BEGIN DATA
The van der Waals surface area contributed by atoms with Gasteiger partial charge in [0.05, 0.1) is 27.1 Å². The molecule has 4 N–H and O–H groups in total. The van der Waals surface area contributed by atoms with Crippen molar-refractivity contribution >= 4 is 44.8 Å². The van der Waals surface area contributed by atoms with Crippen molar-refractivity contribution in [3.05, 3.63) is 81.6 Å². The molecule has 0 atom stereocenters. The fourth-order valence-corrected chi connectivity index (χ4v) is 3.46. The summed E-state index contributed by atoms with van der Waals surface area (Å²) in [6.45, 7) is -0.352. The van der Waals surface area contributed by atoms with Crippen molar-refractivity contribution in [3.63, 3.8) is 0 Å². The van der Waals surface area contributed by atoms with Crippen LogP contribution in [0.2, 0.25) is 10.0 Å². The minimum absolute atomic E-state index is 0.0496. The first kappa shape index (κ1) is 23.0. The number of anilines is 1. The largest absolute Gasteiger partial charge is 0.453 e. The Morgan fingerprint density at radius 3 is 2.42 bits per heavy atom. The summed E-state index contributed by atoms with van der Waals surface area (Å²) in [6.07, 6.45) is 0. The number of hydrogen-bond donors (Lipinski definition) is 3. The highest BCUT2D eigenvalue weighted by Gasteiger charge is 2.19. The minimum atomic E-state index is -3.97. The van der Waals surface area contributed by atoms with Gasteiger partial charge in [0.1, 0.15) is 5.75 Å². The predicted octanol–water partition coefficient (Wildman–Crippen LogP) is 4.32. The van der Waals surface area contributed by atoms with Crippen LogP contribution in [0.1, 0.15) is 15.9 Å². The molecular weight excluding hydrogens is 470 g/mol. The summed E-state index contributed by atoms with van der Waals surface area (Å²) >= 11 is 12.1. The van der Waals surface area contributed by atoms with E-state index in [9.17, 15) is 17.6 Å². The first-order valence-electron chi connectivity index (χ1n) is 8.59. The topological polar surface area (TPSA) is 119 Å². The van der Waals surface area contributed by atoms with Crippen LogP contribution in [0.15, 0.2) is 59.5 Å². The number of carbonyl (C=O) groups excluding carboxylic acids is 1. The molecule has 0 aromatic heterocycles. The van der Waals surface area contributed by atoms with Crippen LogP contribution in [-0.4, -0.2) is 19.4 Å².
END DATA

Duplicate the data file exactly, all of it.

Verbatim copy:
The van der Waals surface area contributed by atoms with Gasteiger partial charge in [0.05, 0.1) is 27.1 Å². The molecule has 4 N–H and O–H groups in total. The van der Waals surface area contributed by atoms with Crippen molar-refractivity contribution >= 4 is 44.8 Å². The van der Waals surface area contributed by atoms with Crippen molar-refractivity contribution in [3.05, 3.63) is 81.6 Å². The molecule has 0 atom stereocenters. The fourth-order valence-corrected chi connectivity index (χ4v) is 3.46. The summed E-state index contributed by atoms with van der Waals surface area (Å²) in [6.45, 7) is -0.352. The van der Waals surface area contributed by atoms with Crippen molar-refractivity contribution in [3.63, 3.8) is 0 Å². The van der Waals surface area contributed by atoms with Crippen LogP contribution in [0.2, 0.25) is 10.0 Å². The minimum absolute atomic E-state index is 0.0496. The first kappa shape index (κ1) is 23.0. The number of anilines is 1. The largest absolute Gasteiger partial charge is 0.453 e. The Morgan fingerprint density at radius 3 is 2.42 bits per heavy atom. The summed E-state index contributed by atoms with van der Waals surface area (Å²) in [6.07, 6.45) is 0. The number of hydrogen-bond donors (Lipinski definition) is 3. The highest BCUT2D eigenvalue weighted by Gasteiger charge is 2.19. The minimum atomic E-state index is -3.97. The van der Waals surface area contributed by atoms with Gasteiger partial charge in [0.1, 0.15) is 5.75 Å². The predicted octanol–water partition coefficient (Wildman–Crippen LogP) is 4.32. The van der Waals surface area contributed by atoms with Crippen LogP contribution in [0.1, 0.15) is 15.9 Å². The molecular weight excluding hydrogens is 470 g/mol. The summed E-state index contributed by atoms with van der Waals surface area (Å²) >= 11 is 12.1. The van der Waals surface area contributed by atoms with E-state index in [9.17, 15) is 17.6 Å². The first-order valence-electron chi connectivity index (χ1n) is 8.59. The topological polar surface area (TPSA) is 119 Å². The van der Waals surface area contributed by atoms with Crippen LogP contribution in [0.15, 0.2) is 59.5 Å². The number of carbonyl (C=O) groups excluding carboxylic acids is 1. The molecule has 0 aromatic heterocycles. The van der Waals surface area contributed by atoms with Crippen LogP contribution in [-0.4, -0.2) is 19.4 Å².